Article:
There are a lot of similarities between Streptococcus (Strep) and Staphylococcus (Staph) that lead to confusion. Both are:
- spherical, facultatively anaerobic gram-positive bacteria
- common members of the normal human microbiota
- capable of resisting many forms of important antibiotics
- some species are capable of being pathogenic, responsible for serious infections and even deaths directly or indirectly through virulence factors such as toxins
The key differentiating characteristics between these two groups of bacteria are:
- their formation and cell division e.g. division occurs on a single axis growing in pairs or chains (Strep) vs division in various directions on multiple axes (Staph) growing in grape-like clusters
- their ability to produce catalase (enzyme to break down hydrogen peroxide) e.g. Strep is catalase negative vs Staph is catalase positive
- their need for enriched media for growth (e.g. Strep needs enriched media (fastidious) vs Staph does not need enriched media (not fastidious))
- most staphylococci are found on the skin whereas most streptococci are found in the respiratory tract.
When Streptococcus is seen dividing through a microscope, it is shaped spherically, remaining attached and growing in beadlike pairs or chains. Many species of Streptococcus are common and do not cause any human disease. This bacterium is commonly found in the throat but doesn’t always show any symptoms that indicate a disease. Some species under certain conditions, can cause infections.
The type of infections you can get from Streptococcus pyogenes are rheumatic fever (inflammatory disease that effects the heart, joints, skin and brain), impetigo (skin infection), scarlet fever, puerperal fever, streptococcal toxic shock syndrome, strep throat, tonsillitis, and other upper respiratory infections. Some symptoms of Streptococcus include: fever, sore throat and swollen lymph nodes, red & weeping skin sores, rash, dizziness and confusion.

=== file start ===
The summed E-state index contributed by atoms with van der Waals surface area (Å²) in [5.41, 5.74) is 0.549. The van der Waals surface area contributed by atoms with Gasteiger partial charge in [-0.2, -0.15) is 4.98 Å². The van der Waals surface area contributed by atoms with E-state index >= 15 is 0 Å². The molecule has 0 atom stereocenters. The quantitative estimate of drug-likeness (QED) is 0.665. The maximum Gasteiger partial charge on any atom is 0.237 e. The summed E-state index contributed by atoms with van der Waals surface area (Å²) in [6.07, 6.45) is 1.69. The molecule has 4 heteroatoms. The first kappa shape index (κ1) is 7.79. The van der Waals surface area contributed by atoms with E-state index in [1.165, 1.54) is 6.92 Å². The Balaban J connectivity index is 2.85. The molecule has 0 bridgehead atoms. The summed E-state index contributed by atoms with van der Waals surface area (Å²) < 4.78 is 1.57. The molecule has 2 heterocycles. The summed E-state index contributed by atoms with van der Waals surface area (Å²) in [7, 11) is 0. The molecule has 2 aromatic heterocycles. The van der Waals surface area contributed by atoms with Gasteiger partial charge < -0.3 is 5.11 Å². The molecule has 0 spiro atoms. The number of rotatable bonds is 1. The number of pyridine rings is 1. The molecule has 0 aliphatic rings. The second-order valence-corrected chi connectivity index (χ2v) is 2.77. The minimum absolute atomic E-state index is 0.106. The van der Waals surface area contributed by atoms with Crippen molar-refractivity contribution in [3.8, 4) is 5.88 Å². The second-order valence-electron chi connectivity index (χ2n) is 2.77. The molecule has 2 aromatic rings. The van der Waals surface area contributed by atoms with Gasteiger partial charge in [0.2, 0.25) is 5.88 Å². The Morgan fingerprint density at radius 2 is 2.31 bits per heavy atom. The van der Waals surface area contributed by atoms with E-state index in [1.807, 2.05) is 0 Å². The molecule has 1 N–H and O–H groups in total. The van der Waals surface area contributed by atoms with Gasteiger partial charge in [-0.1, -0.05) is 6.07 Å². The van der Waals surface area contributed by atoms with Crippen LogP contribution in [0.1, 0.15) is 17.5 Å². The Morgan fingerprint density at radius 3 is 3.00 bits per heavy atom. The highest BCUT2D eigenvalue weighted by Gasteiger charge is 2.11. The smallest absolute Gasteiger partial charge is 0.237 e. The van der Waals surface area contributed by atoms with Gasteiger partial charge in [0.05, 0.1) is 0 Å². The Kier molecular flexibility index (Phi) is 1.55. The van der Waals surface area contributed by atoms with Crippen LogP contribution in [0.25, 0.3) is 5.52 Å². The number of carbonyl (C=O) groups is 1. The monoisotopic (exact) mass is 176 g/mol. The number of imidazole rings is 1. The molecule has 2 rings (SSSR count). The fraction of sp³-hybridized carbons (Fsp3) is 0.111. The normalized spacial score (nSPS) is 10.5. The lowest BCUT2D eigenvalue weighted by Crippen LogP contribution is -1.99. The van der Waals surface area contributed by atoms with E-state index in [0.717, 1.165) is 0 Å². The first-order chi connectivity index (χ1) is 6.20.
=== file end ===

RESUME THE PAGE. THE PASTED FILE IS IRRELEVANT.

Under a microscope, Staphylococcus looks like a bunch of grapes or little round berries often found in clusters or pairs (image above). These bacteria are most often found on the skin or in the mucus membranes of healthy people and can remain there without signs of infection. Under certain circumstances, such as wounds, cuts, or in-dwelling catheters, Staphylococcus can become pathogenic. The types of infections one can get from this type of bacteria are bacteraemia (blood infection), osteomyelitis (bone infection), endocarditis (infection of the inner lining of the heart and valves), abscesses in internal organs such as lungs, pneumonia and toxic shock syndrome.
Staph infections can look like a pimple and can be red, swollen and tender. The area can be warm to touch and can have pus that needs to be drained. If the infection gets into the blood, symptoms will include fever, chills and low blood pressure.
In the past, it was less important to determine the underlying source of infection. However with rising antibiotic resistance, it is becoming more important to determine the source of infection or even potential source of infection to quickly and effectively prescribe the appropriate treatment and preventative measures.